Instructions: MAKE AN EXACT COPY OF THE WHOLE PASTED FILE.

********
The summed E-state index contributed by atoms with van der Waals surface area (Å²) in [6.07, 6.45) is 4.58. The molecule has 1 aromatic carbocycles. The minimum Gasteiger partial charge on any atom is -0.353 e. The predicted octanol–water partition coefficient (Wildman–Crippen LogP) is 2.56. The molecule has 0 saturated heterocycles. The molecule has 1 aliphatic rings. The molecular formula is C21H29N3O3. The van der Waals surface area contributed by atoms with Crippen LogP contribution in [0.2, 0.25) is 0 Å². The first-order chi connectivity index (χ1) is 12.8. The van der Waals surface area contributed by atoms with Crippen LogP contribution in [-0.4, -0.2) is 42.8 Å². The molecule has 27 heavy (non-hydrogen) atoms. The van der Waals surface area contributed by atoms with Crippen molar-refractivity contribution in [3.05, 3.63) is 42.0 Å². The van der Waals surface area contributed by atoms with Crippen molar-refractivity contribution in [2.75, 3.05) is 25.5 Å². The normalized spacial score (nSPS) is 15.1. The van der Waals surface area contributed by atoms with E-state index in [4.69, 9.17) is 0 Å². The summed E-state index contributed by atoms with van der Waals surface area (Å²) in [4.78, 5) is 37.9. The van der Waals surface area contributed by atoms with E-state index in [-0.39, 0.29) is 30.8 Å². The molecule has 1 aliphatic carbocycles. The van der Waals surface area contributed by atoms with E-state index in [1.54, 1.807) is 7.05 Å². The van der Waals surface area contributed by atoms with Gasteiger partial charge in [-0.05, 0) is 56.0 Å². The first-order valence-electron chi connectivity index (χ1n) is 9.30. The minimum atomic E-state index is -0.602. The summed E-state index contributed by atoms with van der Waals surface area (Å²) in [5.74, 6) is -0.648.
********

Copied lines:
The summed E-state index contributed by atoms with van der Waals surface area (Å²) in [6.07, 6.45) is 4.58. The molecule has 1 aromatic carbocycles. The minimum Gasteiger partial charge on any atom is -0.353 e. The predicted octanol–water partition coefficient (Wildman–Crippen LogP) is 2.56. The molecule has 0 saturated heterocycles. The molecule has 1 aliphatic rings. The molecular formula is C21H29N3O3. The van der Waals surface area contributed by atoms with Crippen LogP contribution in [0.2, 0.25) is 0 Å². The first-order chi connectivity index (χ1) is 12.8. The van der Waals surface area contributed by atoms with Crippen LogP contribution in [-0.4, -0.2) is 42.8 Å². The molecule has 27 heavy (non-hydrogen) atoms. The van der Waals surface area contributed by atoms with Crippen molar-refractivity contribution in [3.05, 3.63) is 42.0 Å². The van der Waals surface area contributed by atoms with Crippen molar-refractivity contribution in [2.75, 3.05) is 25.5 Å². The normalized spacial score (nSPS) is 15.1. The van der Waals surface area contributed by atoms with E-state index in [4.69, 9.17) is 0 Å². The summed E-state index contributed by atoms with van der Waals surface area (Å²) in [4.78, 5) is 37.9. The van der Waals surface area contributed by atoms with E-state index in [-0.39, 0.29) is 30.8 Å². The molecule has 1 aliphatic carbocycles. The van der Waals surface area contributed by atoms with E-state index in [1.54, 1.807) is 7.05 Å². The van der Waals surface area contributed by atoms with Gasteiger partial charge in [-0.05, 0) is 56.0 Å². The first-order valence-electron chi connectivity index (χ1n) is 9.30. The minimum atomic E-state index is -0.602. The summed E-state index contributed by atoms with van der Waals surface area (Å²) in [5.74, 6) is -0.648.